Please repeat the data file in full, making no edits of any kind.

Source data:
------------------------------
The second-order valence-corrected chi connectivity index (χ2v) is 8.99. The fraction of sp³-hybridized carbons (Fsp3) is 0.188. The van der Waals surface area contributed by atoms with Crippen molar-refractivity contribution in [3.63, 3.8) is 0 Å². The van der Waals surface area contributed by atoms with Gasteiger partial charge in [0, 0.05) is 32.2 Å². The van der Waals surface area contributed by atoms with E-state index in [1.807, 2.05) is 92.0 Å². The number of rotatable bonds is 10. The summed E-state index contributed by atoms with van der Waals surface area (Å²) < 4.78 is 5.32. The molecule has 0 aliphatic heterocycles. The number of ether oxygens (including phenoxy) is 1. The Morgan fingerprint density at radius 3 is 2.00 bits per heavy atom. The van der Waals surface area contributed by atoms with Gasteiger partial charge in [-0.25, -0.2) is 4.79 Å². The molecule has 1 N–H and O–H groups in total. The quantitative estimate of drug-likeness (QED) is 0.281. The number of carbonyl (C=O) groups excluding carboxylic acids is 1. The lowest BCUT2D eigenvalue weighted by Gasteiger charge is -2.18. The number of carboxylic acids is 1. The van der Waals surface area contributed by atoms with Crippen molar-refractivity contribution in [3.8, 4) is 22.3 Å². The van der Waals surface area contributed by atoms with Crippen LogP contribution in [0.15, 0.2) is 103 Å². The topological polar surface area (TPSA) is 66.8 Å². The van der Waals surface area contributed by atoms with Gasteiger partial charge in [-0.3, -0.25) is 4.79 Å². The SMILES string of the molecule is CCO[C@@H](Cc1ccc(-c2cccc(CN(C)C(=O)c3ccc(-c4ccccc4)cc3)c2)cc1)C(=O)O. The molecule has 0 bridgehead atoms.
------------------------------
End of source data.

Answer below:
The second-order valence-corrected chi connectivity index (χ2v) is 8.99. The fraction of sp³-hybridized carbons (Fsp3) is 0.188. The van der Waals surface area contributed by atoms with Crippen molar-refractivity contribution in [3.63, 3.8) is 0 Å². The van der Waals surface area contributed by atoms with Gasteiger partial charge in [0, 0.05) is 32.2 Å². The van der Waals surface area contributed by atoms with E-state index in [1.807, 2.05) is 92.0 Å². The number of rotatable bonds is 10. The summed E-state index contributed by atoms with van der Waals surface area (Å²) < 4.78 is 5.32. The molecule has 0 aliphatic heterocycles. The number of ether oxygens (including phenoxy) is 1. The Morgan fingerprint density at radius 3 is 2.00 bits per heavy atom. The van der Waals surface area contributed by atoms with Gasteiger partial charge in [-0.25, -0.2) is 4.79 Å². The molecule has 1 N–H and O–H groups in total. The quantitative estimate of drug-likeness (QED) is 0.281. The number of carbonyl (C=O) groups excluding carboxylic acids is 1. The lowest BCUT2D eigenvalue weighted by Gasteiger charge is -2.18. The number of carboxylic acids is 1. The van der Waals surface area contributed by atoms with Crippen molar-refractivity contribution in [3.8, 4) is 22.3 Å². The van der Waals surface area contributed by atoms with Crippen LogP contribution in [0.15, 0.2) is 103 Å². The topological polar surface area (TPSA) is 66.8 Å². The van der Waals surface area contributed by atoms with Gasteiger partial charge in [-0.3, -0.25) is 4.79 Å². The SMILES string of the molecule is CCO[C@@H](Cc1ccc(-c2cccc(CN(C)C(=O)c3ccc(-c4ccccc4)cc3)c2)cc1)C(=O)O. The molecule has 0 bridgehead atoms.